Saturday, April 2, 2011

Where the Sidewalk Ends

File this under South Side Curiosities. Seeking to enjoy today's lovely weather, I took a bike ride over to the intersection of Oregon and Miami, where there's a strange rupture in the continuity of the street—of Oregon, that is.

I don't understand why the street does this. Did it originally end up where the wall is, and then later get extended? But if so, why didn't they just continue the street itself, putting in some dirt to make a smooth transition down the hill?

A couple of neighborhood kids came up to me while I was taking pictures. I explained why I found this street odd.

One kid solemnly told me that it had been like this as long as he could remember.

The other kid said, "One part is a high street, the other is a low street."

Here are some views from the upper part, looking to the south.

What is the purpose of the fence and the gates?

If anyone knows the story of this rupture in the street, please fill me in.


framiko said...

Via Facebook, my friend Blaine offers this intriguing possibility:

Could it be a sealed cave entrance? "Lost Caves of St. Louis" by Hubert and Charlotte Rother mentions a few in the vicinity.

framiko said...

My colleague Jim R. speculates that this spot is an old streetcar turnaround.

framiko said...

I think Jim may be on to something. If you zoom in on this map, there's a break in streetcar line 43, in between Jefferson and Grand, near the southern end of both streets. It seems like it's right where this break in Oregon is. It looks like the earlier green line, circa 1925-1941, headed north on the "high" part of Oregon, and the later red line, circa 1941-1951, headed south on the "low" part. (Though I suppose you could ride the cars in either direction.)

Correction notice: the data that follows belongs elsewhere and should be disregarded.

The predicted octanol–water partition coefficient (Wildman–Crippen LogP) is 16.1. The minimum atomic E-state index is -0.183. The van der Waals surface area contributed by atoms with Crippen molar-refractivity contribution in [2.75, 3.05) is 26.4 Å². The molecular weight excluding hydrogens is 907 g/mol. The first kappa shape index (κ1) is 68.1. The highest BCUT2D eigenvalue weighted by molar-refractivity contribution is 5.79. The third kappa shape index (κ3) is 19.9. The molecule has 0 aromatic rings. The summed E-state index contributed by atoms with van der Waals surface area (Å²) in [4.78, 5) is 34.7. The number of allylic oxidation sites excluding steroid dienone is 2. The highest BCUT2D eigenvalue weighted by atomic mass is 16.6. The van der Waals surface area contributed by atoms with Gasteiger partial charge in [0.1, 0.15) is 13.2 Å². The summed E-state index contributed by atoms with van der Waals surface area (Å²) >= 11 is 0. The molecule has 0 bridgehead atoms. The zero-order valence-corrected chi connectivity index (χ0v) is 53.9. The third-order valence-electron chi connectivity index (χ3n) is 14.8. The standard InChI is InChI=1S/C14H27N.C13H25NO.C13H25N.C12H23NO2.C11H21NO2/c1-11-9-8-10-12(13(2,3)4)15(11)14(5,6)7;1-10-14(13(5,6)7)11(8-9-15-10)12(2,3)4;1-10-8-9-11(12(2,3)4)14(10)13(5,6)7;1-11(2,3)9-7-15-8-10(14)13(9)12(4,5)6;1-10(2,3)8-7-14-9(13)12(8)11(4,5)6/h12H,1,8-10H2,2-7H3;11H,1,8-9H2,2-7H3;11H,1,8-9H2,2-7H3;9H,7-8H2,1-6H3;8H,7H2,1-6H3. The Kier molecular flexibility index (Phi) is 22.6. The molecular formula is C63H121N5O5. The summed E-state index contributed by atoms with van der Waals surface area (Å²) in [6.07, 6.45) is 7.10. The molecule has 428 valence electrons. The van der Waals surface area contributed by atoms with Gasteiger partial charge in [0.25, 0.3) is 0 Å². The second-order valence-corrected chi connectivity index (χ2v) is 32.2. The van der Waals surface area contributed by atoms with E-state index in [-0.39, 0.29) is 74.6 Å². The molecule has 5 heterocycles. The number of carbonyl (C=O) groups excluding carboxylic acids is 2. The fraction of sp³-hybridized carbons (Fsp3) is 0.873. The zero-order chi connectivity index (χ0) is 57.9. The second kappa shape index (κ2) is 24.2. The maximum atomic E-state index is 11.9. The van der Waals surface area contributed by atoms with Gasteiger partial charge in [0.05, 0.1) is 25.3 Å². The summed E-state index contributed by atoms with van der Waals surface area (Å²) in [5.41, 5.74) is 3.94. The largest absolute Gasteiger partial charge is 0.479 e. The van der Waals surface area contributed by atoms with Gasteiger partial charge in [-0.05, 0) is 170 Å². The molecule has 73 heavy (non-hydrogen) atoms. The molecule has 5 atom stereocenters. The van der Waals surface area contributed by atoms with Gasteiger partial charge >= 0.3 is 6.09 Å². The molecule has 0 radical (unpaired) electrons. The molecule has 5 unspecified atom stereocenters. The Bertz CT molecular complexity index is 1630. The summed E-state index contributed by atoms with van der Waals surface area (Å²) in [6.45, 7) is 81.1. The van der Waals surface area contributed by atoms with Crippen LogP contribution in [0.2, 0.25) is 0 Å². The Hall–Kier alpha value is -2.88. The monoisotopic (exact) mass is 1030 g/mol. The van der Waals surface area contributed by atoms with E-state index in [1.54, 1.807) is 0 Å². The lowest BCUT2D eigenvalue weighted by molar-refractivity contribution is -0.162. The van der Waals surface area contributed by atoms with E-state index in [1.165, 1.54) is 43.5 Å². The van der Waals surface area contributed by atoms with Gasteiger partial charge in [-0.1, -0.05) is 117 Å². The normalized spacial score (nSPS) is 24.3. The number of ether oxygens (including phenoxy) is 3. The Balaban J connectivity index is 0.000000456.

Joe Hodes said...

I forget the reason for the drop off. It may be something as simple as a rock formation that was too costly to blast/remove.

That upper block of Oregon (the 3500 block, I think) was one of the most dangerous in the city for several years. Due to the multi-families (many abandoned at the time) and absentee landlords, most of the block was wholly in the sway of local gangs/criminals. Due to the narrow street and abrupt end, emergency vehicles could not turn around and (after an ambulance was ambushed there) soon refused to respond to calls on that street. This must have been 10 years ago at this point. A lot of the derelict buildings have been torn down and the remaining ones are doing a better job of playing ball with authorities.

The detectives who gave me the tour gave quite a hair-raising account of the street's bloody heyday. Too bad the above is the best I can do to recreate.

framiko said...

Joe, thanks for the perspective and information. I can imagine that this short and tight block could be scary for ambulance drivers who felt threatened. It did occur to me that maybe the fence was part of an attempt (apparently abandoned or no longer deemed necessary, given the unlocked gates) to disrupt the free flow of criminals from one part of the block to the next.

The block is indeed mostly if not entirely four-family flats. There may have been an empty lot or two on the block, but as I recall it was fairly intact. So evidently they didn't do much demolition. Or maybe I'm misremembering.

As for the drop-off, I'm convinced that Jim R. is right and that this is a remnant of the streetcar system. The map I link to above seem to indicate a split in the line at this location, doesn't it?

I'm curious: In what context were detectives giving you a tour of this neighborhood?

Anonymous said...

Why not follow this ridge in the road parallel to the ridge to see if there are any areas nearby that would make sense as to the large variation in heights to the roads? I also agree that this may be an attempt to conceal an old cave entrance. South City, especially this area is known for it's many cave systems.